active traffic calming measures to address issues related to speeding, aggressive driving, and pedestrian safety. Active traffic calming
measures include physical measures such as speed cushions, chicanes, pinch points, etc., which act to reduce speed and discourage
aggressive driving.
Before the Traffic Calming Program was approved, Traffic Staff
evaluated the program on a pilot basis at 4 locations across the city;
3 locations received active traffic calming measures (speed cushions
and raised asphalt intersections) and 1 location received passive
traffic calming measures (painted edge lines to narrow the roadway). At the end of the pilot program, it was found that locations
that received active traffic calming measures achieved greater compliance to the posted speed limit and significant reduction in vehicle
operating speeds compared to locations that received passive traffic
calming measures.
The new Traffic Calming Program will be implemented in 2016.
Areas of concern, as identified by residents, will be evaluated for
active traffic calming measures by Traffic Staff based on speed,
volume, and collision data. For more information, please visit www.

Battery Recycling Program

The organics (green) cart is available in one size only. All residents will receive a 100L green cart. This new green cart will hold
the same amount of organic waste as 2 current green carts or 14
small kitchen organics containers.
Garbage carts are available in3 sizes:Small, Medium, and Large
and will hold the following amounts of waste:

A small cart will hold 2 - 3 bags of garbage.

A medium cart will hold 3 - 4 bags of garbage.
A large cart will hold 4 - 5 bags of garbage.

Recycling carts are also available in3 sizes:Small, Medium, and

Large and will hold the following amounts of recycling:

A small cart will hold 2 blue boxes.

A medium cart will hold 4 blue boxes.
A large cart will hold 6 blue boxes.

Carts will be delivered, free of charge, to residences between

October-December 2015, and you will begin using your carts the
week of January 4, 2016, when the new waste collection program
begins. Until then, please continue to use your old blue box, green
bin, and garbage containers/bags to collect your household waste.
To learn more about the new cart-based, bi-weekly waste collection program, please visit the Region of Peels Waste Management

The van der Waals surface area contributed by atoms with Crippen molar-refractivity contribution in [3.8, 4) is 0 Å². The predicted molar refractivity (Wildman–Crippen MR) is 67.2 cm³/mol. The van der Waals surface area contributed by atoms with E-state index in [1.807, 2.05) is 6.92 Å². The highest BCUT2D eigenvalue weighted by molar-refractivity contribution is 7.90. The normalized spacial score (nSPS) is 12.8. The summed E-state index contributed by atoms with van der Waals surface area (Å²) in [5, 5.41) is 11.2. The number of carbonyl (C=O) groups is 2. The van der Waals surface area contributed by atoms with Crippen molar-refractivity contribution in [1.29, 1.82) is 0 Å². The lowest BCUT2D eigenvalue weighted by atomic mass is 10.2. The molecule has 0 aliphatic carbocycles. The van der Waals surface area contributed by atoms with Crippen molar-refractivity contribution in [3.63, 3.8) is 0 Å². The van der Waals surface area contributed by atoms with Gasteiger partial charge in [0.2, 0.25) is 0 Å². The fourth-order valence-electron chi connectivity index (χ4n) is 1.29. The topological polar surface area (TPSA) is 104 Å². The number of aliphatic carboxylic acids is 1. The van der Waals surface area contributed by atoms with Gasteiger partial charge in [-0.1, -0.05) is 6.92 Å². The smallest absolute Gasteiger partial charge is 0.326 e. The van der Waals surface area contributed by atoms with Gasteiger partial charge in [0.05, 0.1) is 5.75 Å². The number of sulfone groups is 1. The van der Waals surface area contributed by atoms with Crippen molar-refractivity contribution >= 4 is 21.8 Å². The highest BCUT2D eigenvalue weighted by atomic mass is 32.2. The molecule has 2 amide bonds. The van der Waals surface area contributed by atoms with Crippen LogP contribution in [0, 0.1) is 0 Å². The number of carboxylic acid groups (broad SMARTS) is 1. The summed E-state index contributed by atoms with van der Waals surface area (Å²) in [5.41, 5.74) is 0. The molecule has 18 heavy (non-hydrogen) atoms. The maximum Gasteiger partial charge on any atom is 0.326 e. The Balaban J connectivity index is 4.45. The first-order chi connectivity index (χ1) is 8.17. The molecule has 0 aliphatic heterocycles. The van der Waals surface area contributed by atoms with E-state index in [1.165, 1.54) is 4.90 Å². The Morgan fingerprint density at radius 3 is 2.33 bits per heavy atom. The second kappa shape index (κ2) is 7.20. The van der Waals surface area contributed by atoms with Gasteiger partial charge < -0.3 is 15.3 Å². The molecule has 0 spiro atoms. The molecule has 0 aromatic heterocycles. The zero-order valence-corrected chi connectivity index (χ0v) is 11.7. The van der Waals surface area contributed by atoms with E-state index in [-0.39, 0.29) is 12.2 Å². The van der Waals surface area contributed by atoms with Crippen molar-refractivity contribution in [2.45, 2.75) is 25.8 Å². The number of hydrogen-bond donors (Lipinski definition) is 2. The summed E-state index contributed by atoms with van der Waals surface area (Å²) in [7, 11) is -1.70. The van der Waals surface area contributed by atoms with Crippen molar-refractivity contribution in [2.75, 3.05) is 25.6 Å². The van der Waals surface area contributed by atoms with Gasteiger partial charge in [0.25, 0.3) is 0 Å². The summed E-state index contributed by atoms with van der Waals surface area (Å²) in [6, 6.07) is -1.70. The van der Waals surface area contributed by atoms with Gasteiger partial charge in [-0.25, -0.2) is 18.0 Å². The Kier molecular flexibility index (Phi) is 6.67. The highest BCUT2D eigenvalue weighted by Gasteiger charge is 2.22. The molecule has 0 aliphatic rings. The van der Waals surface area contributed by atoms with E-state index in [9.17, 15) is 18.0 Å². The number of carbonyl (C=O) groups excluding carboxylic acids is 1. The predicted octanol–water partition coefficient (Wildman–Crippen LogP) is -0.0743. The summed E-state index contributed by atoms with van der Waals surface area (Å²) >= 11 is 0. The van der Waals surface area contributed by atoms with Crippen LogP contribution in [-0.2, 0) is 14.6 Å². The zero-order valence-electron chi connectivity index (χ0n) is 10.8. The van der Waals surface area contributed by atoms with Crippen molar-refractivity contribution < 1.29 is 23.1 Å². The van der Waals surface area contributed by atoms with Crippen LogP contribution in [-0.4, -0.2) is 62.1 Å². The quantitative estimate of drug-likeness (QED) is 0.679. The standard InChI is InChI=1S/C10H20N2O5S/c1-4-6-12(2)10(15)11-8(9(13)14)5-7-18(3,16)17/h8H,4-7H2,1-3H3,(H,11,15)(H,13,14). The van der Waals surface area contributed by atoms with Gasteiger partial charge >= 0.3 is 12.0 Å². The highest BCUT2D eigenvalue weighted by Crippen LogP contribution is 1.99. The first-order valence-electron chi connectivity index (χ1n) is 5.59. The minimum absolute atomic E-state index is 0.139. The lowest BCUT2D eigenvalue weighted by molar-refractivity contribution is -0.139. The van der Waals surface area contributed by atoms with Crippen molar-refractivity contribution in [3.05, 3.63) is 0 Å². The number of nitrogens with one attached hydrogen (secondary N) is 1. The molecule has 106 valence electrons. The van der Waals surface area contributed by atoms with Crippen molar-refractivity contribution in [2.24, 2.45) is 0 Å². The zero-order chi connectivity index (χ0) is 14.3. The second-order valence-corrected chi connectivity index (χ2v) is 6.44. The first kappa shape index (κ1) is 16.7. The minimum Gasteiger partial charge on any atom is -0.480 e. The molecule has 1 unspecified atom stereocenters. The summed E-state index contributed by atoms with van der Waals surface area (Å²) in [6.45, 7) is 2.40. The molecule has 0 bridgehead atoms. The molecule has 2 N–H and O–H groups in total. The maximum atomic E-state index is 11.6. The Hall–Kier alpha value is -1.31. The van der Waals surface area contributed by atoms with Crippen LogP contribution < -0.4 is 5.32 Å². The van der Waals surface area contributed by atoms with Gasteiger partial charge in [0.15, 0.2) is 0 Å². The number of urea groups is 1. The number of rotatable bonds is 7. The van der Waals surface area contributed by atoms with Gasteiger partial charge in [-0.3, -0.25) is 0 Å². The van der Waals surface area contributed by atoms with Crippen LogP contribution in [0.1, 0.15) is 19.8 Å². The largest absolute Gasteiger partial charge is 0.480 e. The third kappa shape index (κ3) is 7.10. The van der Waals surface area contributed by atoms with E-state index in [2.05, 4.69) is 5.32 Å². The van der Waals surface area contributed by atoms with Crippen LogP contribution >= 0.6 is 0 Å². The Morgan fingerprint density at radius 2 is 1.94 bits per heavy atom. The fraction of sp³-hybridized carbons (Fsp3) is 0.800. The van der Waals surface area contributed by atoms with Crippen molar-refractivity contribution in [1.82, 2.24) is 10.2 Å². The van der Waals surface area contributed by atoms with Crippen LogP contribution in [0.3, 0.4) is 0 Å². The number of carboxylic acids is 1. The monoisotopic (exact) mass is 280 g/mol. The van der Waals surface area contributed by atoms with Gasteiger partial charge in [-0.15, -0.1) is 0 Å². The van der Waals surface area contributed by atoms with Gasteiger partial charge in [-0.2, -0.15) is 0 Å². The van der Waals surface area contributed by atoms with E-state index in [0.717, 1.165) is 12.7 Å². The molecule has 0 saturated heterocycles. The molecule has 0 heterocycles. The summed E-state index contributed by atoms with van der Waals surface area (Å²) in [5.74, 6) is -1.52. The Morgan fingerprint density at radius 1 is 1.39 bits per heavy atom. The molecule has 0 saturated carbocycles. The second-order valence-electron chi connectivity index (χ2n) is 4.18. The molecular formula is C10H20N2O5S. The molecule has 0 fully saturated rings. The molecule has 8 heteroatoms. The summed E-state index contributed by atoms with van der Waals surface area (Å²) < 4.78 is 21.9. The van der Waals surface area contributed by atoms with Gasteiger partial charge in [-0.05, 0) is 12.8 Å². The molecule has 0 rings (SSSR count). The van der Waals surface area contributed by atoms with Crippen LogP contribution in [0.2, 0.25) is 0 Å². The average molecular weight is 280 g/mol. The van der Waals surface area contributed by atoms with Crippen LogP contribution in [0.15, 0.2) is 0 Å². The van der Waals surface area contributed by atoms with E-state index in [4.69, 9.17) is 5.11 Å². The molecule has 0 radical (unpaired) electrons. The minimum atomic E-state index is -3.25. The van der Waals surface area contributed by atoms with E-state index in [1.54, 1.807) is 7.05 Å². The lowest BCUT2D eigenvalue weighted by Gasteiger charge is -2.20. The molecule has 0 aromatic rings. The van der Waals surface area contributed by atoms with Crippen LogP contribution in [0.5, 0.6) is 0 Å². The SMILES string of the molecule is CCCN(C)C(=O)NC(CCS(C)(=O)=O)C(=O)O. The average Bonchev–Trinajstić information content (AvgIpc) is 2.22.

If youre looking for a place to dispose of your used batteries, you can
now conveniently recycle single use (non-rechargeable) batteries (A,
AA, AAA, AAAA, C cell, D cell, 4.5-volt, 9-volt) by dropping them
off at bins located near customer service areas in each of the Citys
Libraries and Community Centres. Residents are asked to cover the
positive (+) battery terminals with electrical or masking tape before
dropping the batteries into bins.
To date, the City has collected more than a tonne of batteries,
equivalent to a small car. By the end of 2015, the program is expected to collect over three and a half tonnes of batteries. For more
information on battery recycling please visit



Citys New Mobile App

Connect to
your City with

In an effort to manage traffic volumes and traffic congestion, the City of Mississauga
is working with the Region of Peel and the Ministry of Transportation Ontario (MTO)
to implement a $14.8 million state-of-the-art advanced transportation management

ort A
Rep lem

Free App Download

Advanced Transportation Management



Park its

Mee nts

The new system uses the latest technology and will actively monitor travel conditions, influence the operation of traffic signals, disseminate information, and interact
with other transportation agencies to decrease traffic congestion. The new system
will feature the following upgrades:

Information about City programs and services is now at your fingertips

with the Citys new Pingstreet mobile app. You can use the app to access
real-time information from the City, including:

Replacing the existing Fastracs traffic control system with a new system and
Upgrading traffic signal communications from an analog network to the
Citys fibre network, Wi-Fi, and cellular technology
Constructing a physical traffic management centre where Traffic Staff will
monitor and respond to traffic conditions; the centre will be located at 3185
Mavis Road
An intelligent transportation system, which uses smart technologies such as